Hotel occupancy remains down amid pandemic

  • Big Island hotel occupancy rates in January were far below those from last year as could be expected amid the ongoing COVID-19 pandemic. (Photos by Laura Ruminski/West Hawaii Today)

  • A guest checks in King Kamehameha’s Kona Beach Hotel on Tuesday. (Laura Ruminski/West Hawaii Today)

  • A guest checks in King Kamehameha’s Kona Beach Hotel on Tuesday.

Big Island hotel occupancy rates in January were far below those from last year, as could be expected amid the ongoing COVID-19 pandemic.

Just 26.9% of the Big Island’s hotel rooms were occupied during the first month of 2021, down 55.4 percentage points from the year prior when 82.3% of rooms were filled, according to data released Monday by the Hawaii Tourism Authority. The Kohala Coast reported a lower occupancy rate last month at 24.6%, which is down 55.6 percentage points from 80.2% in January 2020.

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Statewide, the occupancy rate hovered at 23.3% in January, down from 2020 when 83.5% of the state’s hotel rooms were occupied around the time the coronavirus began to take hold. Across the state, occupancy rates were 23.6% on Oahu, 21.9% in Maui County and 18.4% on Kauai, giving the Big Island the highest rate in the Aloha State.

Despite occupancy being down substantially from the year prior, the Big Island has seen its rate slowly tick upward since October 2020 when the state reopened to tourism. During the first month of the Safe Travels program, the Big Island reported occupancy of 19.8%, which increased to 20.4% in November and then to 26.8% in December.

The lack of filled rooms led to a nearly 79% decrease in hotel revenue across the state, as revenues barely reached $90.4 million last month, compared to the $441.7 million generated in January 2020. Big Island hotel revenue was down 71.9% to about $15 million.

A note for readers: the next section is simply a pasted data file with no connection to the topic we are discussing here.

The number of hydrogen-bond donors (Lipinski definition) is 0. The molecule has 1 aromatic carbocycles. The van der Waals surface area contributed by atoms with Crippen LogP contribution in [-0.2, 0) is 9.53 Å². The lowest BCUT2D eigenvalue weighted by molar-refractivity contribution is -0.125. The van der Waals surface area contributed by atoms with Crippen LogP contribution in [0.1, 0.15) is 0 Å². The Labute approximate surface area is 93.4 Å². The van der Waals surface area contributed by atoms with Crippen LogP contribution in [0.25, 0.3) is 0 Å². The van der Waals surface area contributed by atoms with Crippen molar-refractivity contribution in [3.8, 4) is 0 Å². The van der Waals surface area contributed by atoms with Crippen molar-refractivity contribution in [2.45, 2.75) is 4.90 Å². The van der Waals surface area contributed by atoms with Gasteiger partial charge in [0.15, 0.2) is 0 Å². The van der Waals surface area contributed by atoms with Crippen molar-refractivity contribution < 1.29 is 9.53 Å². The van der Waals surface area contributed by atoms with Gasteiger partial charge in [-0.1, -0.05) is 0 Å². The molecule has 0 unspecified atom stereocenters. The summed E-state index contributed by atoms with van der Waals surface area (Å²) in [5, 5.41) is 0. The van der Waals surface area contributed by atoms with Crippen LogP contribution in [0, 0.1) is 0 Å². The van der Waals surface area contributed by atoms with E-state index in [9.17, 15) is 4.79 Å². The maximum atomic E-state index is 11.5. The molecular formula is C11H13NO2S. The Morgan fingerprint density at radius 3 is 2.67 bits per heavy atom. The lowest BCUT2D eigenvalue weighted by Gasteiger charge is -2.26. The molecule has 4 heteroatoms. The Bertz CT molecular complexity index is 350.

The average daily rates charged by hotels also decreased by just over 20% statewide, with only two outliers — luxury hotels in Maui County and hotels in Wailea, Maui, which posted increases in their daily rates by 12% and 16.9%, respectively.

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Hawaii Island’s average daily rate in January was $268.48, down 14%. On the Kohala Coast, daily rates are down about 7.7% to $442.40.

January data for vacation rental occupancy has yet to be released by the Hawaii Tourism Authority. However, the lodging choice in December outperformed hotels on the Big Island, reporting an occupancy rate of 46%, which was down about 25.9 percentage points from the year prior. Statewide, 40.5% of the 251,309 units available were occupied during the final month of 2020.

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